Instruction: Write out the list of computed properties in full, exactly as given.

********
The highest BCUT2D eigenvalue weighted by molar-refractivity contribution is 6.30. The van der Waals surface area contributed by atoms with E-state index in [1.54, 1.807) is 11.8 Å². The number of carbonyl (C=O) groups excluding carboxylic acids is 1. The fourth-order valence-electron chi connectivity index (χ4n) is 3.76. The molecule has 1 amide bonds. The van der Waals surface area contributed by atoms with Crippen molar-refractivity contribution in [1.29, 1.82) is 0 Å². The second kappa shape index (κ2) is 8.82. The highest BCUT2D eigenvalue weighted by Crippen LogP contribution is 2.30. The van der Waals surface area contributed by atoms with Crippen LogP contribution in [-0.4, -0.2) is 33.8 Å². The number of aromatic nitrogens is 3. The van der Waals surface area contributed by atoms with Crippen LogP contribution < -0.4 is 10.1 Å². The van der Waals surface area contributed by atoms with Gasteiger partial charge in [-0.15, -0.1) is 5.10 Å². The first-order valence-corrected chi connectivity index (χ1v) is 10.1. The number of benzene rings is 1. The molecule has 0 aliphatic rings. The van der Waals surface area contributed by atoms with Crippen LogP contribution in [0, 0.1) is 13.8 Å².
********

The highest BCUT2D eigenvalue weighted by molar-refractivity contribution is 6.30. The van der Waals surface area contributed by atoms with E-state index in [1.54, 1.807) is 11.8 Å². The number of carbonyl (C=O) groups excluding carboxylic acids is 1. The fourth-order valence-electron chi connectivity index (χ4n) is 3.76. The molecule has 1 amide bonds. The van der Waals surface area contributed by atoms with Crippen molar-refractivity contribution in [1.29, 1.82) is 0 Å². The second kappa shape index (κ2) is 8.82. The highest BCUT2D eigenvalue weighted by Crippen LogP contribution is 2.30. The van der Waals surface area contributed by atoms with Crippen LogP contribution in [-0.4, -0.2) is 33.8 Å². The number of aromatic nitrogens is 3. The van der Waals surface area contributed by atoms with Crippen LogP contribution < -0.4 is 10.1 Å². The van der Waals surface area contributed by atoms with Gasteiger partial charge in [-0.15, -0.1) is 5.10 Å². The first-order valence-corrected chi connectivity index (χ1v) is 10.1. The number of benzene rings is 1. The molecule has 0 aliphatic rings. The van der Waals surface area contributed by atoms with Crippen LogP contribution in [0, 0.1) is 13.8 Å².